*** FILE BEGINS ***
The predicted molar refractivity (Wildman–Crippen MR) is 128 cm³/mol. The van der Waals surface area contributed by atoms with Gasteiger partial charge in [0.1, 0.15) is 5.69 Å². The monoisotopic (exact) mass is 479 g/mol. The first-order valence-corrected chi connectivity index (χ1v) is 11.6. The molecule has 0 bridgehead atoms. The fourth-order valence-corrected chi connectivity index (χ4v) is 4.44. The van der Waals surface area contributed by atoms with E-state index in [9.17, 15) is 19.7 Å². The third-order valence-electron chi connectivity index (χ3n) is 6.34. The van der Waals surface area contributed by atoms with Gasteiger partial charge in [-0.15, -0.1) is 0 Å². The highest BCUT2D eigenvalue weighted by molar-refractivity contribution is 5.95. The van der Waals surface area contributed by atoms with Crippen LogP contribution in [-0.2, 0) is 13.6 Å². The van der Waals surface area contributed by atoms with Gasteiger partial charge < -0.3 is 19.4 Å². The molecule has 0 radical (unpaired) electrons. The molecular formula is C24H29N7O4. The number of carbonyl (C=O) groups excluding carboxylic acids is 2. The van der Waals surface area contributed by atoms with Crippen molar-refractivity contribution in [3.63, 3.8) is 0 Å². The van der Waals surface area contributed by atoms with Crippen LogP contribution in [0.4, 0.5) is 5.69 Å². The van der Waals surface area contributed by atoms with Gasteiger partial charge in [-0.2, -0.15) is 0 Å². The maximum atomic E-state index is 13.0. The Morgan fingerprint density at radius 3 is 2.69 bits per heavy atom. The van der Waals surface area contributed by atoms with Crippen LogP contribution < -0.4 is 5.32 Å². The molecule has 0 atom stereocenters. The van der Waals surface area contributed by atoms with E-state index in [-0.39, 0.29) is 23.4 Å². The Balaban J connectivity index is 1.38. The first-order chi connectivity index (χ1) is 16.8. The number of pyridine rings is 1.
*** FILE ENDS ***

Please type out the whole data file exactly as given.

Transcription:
The predicted molar refractivity (Wildman–Crippen MR) is 128 cm³/mol. The van der Waals surface area contributed by atoms with Gasteiger partial charge in [0.1, 0.15) is 5.69 Å². The monoisotopic (exact) mass is 479 g/mol. The first-order valence-corrected chi connectivity index (χ1v) is 11.6. The molecule has 0 bridgehead atoms. The fourth-order valence-corrected chi connectivity index (χ4v) is 4.44. The van der Waals surface area contributed by atoms with E-state index in [9.17, 15) is 19.7 Å². The third-order valence-electron chi connectivity index (χ3n) is 6.34. The van der Waals surface area contributed by atoms with Gasteiger partial charge in [-0.15, -0.1) is 0 Å². The highest BCUT2D eigenvalue weighted by molar-refractivity contribution is 5.95. The van der Waals surface area contributed by atoms with Crippen LogP contribution in [-0.2, 0) is 13.6 Å². The van der Waals surface area contributed by atoms with Gasteiger partial charge < -0.3 is 19.4 Å². The molecule has 0 radical (unpaired) electrons. The molecular formula is C24H29N7O4. The number of carbonyl (C=O) groups excluding carboxylic acids is 2. The van der Waals surface area contributed by atoms with Crippen molar-refractivity contribution in [3.63, 3.8) is 0 Å². The van der Waals surface area contributed by atoms with Crippen LogP contribution in [0.4, 0.5) is 5.69 Å². The van der Waals surface area contributed by atoms with Gasteiger partial charge in [-0.2, -0.15) is 0 Å². The maximum atomic E-state index is 13.0. The Morgan fingerprint density at radius 3 is 2.69 bits per heavy atom. The van der Waals surface area contributed by atoms with Crippen LogP contribution < -0.4 is 5.32 Å². The molecule has 0 atom stereocenters. The van der Waals surface area contributed by atoms with E-state index in [-0.39, 0.29) is 23.4 Å². The Balaban J connectivity index is 1.38. The first-order chi connectivity index (χ1) is 16.8. The number of pyridine rings is 1.